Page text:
Billy Wimsatt: The Graffiti Artist

‘Radical’ voting outreach advocate part of secretive, Soros-backed big-money network the Democracy Alliance

Billy Wimsatt
August 29, 2012

A driving force behind the left’s outreach to young voters is also a member of a shady big-money political operation.

Billy Upski Wimsatt, a graffiti artist turned best-selling writer, is a member of the invitation-only Democracy Alliance. The foul-mouthed vandal has converted his literary fortune into political clout, forming several groups to aid Barack Obama’s election efforts.

Wimsatt and former Obama official and 9-11 Truther Van Jones founded Rebuild the Dream, a populist liberal group that aims to raise taxes and increase regulation. The message meets Wimsatt’s over-arching political goals. Along with his voter outreach efforts, Wimsatt also supports Occupy Wall Street.

The Alliance requires members to push $200,000 into the coffers of liberal nonprofits and as well as the war chests of Democratic super PACs, including Obama’s Priorities USA. These secretive contributions carry no accountability.

The Alliance did not return emails for comment.

"What we’re really seeing is a bunch of wealthy people banding together to give major support to Democratic causes without having their names attached to it," said campaign finance expert John Samples. "By giving through a group like Democracy Alliance you are shielding yourself from the public light."

The Alliance does not disclose its members or the recipients of their cash. Wimsatt has never publicly acknowledged his role in the group, despite the large cash requirements to attend its secretive conferences.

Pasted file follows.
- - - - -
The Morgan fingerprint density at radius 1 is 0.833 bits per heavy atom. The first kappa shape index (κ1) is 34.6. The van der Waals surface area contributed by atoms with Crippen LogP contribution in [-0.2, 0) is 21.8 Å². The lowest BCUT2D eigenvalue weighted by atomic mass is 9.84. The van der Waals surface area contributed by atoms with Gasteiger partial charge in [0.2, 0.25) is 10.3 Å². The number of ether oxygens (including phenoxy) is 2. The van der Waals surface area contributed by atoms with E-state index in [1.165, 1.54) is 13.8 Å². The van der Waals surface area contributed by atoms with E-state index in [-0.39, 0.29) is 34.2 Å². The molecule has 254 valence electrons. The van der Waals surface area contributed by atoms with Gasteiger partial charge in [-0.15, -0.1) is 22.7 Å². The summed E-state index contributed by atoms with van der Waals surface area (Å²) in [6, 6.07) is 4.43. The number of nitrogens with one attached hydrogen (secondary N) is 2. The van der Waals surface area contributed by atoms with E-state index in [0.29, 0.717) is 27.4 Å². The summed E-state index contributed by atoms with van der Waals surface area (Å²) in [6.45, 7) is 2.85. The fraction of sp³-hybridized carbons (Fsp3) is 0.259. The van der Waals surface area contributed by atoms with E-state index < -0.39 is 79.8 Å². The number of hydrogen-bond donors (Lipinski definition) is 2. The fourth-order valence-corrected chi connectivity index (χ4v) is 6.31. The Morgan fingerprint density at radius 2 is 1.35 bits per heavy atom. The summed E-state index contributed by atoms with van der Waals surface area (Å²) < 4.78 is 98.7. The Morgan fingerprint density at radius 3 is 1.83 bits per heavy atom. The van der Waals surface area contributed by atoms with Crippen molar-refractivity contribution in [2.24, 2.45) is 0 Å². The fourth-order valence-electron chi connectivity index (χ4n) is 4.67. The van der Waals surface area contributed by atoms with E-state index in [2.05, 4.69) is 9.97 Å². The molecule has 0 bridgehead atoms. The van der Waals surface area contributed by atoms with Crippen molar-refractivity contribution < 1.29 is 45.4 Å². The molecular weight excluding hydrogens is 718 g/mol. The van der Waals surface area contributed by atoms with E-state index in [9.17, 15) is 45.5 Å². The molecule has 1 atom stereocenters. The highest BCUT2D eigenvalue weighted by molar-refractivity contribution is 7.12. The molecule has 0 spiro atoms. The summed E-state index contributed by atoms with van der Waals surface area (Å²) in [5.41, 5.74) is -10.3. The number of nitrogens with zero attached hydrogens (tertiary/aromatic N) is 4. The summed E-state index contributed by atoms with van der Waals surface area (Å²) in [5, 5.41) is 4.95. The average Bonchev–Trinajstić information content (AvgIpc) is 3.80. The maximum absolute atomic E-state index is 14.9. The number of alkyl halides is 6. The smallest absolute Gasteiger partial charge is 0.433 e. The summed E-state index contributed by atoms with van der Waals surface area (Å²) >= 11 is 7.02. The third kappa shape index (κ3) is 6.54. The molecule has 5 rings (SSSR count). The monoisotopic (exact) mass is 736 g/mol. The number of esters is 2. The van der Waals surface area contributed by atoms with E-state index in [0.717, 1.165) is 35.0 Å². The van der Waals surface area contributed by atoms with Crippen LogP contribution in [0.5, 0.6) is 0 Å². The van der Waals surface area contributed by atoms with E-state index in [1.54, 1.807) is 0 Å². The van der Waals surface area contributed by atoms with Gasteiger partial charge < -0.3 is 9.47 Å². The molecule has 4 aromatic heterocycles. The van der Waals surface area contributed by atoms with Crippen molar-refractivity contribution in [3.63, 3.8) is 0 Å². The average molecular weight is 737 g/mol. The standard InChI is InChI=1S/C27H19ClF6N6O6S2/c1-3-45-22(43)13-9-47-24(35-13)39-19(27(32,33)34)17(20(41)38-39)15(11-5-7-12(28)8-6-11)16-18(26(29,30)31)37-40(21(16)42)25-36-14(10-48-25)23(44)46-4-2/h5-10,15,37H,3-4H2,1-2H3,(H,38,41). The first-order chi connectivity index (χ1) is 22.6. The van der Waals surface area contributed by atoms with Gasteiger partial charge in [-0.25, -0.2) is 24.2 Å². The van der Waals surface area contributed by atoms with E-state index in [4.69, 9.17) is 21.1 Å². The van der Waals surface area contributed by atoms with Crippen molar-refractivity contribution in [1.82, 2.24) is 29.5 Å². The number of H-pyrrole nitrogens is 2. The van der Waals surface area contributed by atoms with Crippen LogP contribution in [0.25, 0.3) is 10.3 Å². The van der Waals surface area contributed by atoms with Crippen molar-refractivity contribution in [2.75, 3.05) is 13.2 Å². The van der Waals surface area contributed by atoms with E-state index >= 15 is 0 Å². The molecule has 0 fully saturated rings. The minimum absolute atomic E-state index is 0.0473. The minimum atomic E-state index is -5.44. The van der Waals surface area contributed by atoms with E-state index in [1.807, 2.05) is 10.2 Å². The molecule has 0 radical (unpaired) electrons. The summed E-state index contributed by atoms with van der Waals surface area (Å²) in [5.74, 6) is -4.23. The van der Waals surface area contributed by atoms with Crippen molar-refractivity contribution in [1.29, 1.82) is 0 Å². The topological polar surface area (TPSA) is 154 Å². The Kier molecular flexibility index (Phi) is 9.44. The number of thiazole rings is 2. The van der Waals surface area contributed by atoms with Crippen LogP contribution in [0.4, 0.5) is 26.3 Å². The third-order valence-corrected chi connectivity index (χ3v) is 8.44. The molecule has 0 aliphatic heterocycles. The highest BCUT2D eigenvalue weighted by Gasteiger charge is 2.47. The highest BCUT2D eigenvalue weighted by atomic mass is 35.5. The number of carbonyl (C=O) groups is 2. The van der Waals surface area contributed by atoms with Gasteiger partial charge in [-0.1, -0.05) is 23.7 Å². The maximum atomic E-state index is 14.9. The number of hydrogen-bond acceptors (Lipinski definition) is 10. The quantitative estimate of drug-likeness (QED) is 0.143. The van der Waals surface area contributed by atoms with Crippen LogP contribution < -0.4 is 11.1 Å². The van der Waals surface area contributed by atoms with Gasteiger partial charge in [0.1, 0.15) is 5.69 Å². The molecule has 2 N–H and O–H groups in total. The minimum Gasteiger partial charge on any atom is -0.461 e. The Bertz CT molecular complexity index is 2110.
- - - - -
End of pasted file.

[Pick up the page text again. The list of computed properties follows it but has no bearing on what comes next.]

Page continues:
Wimsatt has been a public face of radical liberalism in pop culture. He has more than 100,000 copies of his books in print, including his breakout hit, Bomb the Suburbs: Graffiti, Race, Freight-Hopping and the Search for Hip Hop's Moral Center, which chronicled his opposition to American institutions and his life as a graffiti artist. Since the book’s publication, he has put his politics into action, raising more than $8 million for leftwing causes.

"There is a rise in political entrepreneurism, people like Karl Rove on the right and [Media Matters founder] David Brock on the left," elections expert Brad Smith said. "Money’s not going to parties anymore, it’s ending up in the hands of influential fundraisers that have a track record of making a difference in elections."

Wimsatt has concentrated his most recent efforts on swaying young voters. He heads up The League of Young Voters, also known as The League of Pissed Off Voters, a group which drafts local "progressive" voter guides to steer college students and young professionals to the Democratic camp.

The success of Bomb the Suburbs established him as a hot commodity in the literary community. He blogs for Huffington Post and has contributed liberal editorials to the Chicago Tribune, the Nation, and Vibe magazine.

He does not shy away from his advocacy, nor attempt to hide his agenda. He wears his heart on his sleeve, confessing to YouTube that he is "so fucking mad that we have to change this country so it stops destroying people."

The one thing Wimsatt won’t talk about, however, is the Democracy Alliance, which bars members from talking about its activities publicly.

He did not return calls for comment.